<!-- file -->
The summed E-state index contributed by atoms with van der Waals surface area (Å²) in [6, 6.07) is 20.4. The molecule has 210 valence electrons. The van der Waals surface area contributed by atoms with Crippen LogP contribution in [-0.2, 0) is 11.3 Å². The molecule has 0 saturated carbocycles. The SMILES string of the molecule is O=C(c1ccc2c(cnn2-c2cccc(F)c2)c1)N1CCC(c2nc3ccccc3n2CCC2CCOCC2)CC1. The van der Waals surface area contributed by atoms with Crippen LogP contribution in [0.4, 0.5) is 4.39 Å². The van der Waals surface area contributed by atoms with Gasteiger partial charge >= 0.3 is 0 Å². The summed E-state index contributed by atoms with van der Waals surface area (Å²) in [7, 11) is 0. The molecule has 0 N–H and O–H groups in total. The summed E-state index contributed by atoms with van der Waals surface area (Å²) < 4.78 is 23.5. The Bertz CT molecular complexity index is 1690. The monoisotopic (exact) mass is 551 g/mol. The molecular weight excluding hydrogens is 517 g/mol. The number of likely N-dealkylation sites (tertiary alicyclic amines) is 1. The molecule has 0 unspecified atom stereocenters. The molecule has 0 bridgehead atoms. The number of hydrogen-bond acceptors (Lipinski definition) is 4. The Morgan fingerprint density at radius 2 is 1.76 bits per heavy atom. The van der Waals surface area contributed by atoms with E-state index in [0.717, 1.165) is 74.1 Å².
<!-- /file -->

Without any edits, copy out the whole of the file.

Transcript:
The summed E-state index contributed by atoms with van der Waals surface area (Å²) in [6, 6.07) is 20.4. The molecule has 210 valence electrons. The van der Waals surface area contributed by atoms with Crippen LogP contribution in [-0.2, 0) is 11.3 Å². The molecule has 0 saturated carbocycles. The SMILES string of the molecule is O=C(c1ccc2c(cnn2-c2cccc(F)c2)c1)N1CCC(c2nc3ccccc3n2CCC2CCOCC2)CC1. The van der Waals surface area contributed by atoms with Crippen LogP contribution in [0.4, 0.5) is 4.39 Å². The van der Waals surface area contributed by atoms with Gasteiger partial charge >= 0.3 is 0 Å². The summed E-state index contributed by atoms with van der Waals surface area (Å²) in [7, 11) is 0. The molecule has 0 N–H and O–H groups in total. The summed E-state index contributed by atoms with van der Waals surface area (Å²) < 4.78 is 23.5. The Bertz CT molecular complexity index is 1690. The monoisotopic (exact) mass is 551 g/mol. The molecular weight excluding hydrogens is 517 g/mol. The number of likely N-dealkylation sites (tertiary alicyclic amines) is 1. The molecule has 0 unspecified atom stereocenters. The molecule has 0 bridgehead atoms. The number of hydrogen-bond acceptors (Lipinski definition) is 4. The Morgan fingerprint density at radius 2 is 1.76 bits per heavy atom. The van der Waals surface area contributed by atoms with E-state index in [0.717, 1.165) is 74.1 Å².